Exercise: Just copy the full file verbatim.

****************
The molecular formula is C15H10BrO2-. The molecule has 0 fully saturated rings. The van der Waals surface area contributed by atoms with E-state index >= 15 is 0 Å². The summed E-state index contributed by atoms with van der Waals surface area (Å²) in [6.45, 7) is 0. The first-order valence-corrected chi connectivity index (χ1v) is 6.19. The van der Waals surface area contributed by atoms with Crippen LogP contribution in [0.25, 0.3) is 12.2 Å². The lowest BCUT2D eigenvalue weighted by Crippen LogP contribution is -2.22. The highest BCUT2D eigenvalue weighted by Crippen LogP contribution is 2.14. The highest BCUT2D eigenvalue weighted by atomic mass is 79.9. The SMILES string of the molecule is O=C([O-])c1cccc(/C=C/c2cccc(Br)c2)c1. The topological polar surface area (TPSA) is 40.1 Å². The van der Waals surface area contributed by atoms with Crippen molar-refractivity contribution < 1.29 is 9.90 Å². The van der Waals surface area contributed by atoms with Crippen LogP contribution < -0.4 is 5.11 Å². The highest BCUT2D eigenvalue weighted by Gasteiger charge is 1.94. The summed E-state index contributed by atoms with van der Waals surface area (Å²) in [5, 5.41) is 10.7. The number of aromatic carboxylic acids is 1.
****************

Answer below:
The molecular formula is C15H10BrO2-. The molecule has 0 fully saturated rings. The van der Waals surface area contributed by atoms with E-state index >= 15 is 0 Å². The summed E-state index contributed by atoms with van der Waals surface area (Å²) in [6.45, 7) is 0. The first-order valence-corrected chi connectivity index (χ1v) is 6.19. The van der Waals surface area contributed by atoms with Crippen LogP contribution in [0.25, 0.3) is 12.2 Å². The lowest BCUT2D eigenvalue weighted by Crippen LogP contribution is -2.22. The highest BCUT2D eigenvalue weighted by Crippen LogP contribution is 2.14. The highest BCUT2D eigenvalue weighted by atomic mass is 79.9. The SMILES string of the molecule is O=C([O-])c1cccc(/C=C/c2cccc(Br)c2)c1. The topological polar surface area (TPSA) is 40.1 Å². The van der Waals surface area contributed by atoms with Crippen molar-refractivity contribution < 1.29 is 9.90 Å². The van der Waals surface area contributed by atoms with Crippen LogP contribution < -0.4 is 5.11 Å². The highest BCUT2D eigenvalue weighted by Gasteiger charge is 1.94. The summed E-state index contributed by atoms with van der Waals surface area (Å²) in [5, 5.41) is 10.7. The number of aromatic carboxylic acids is 1.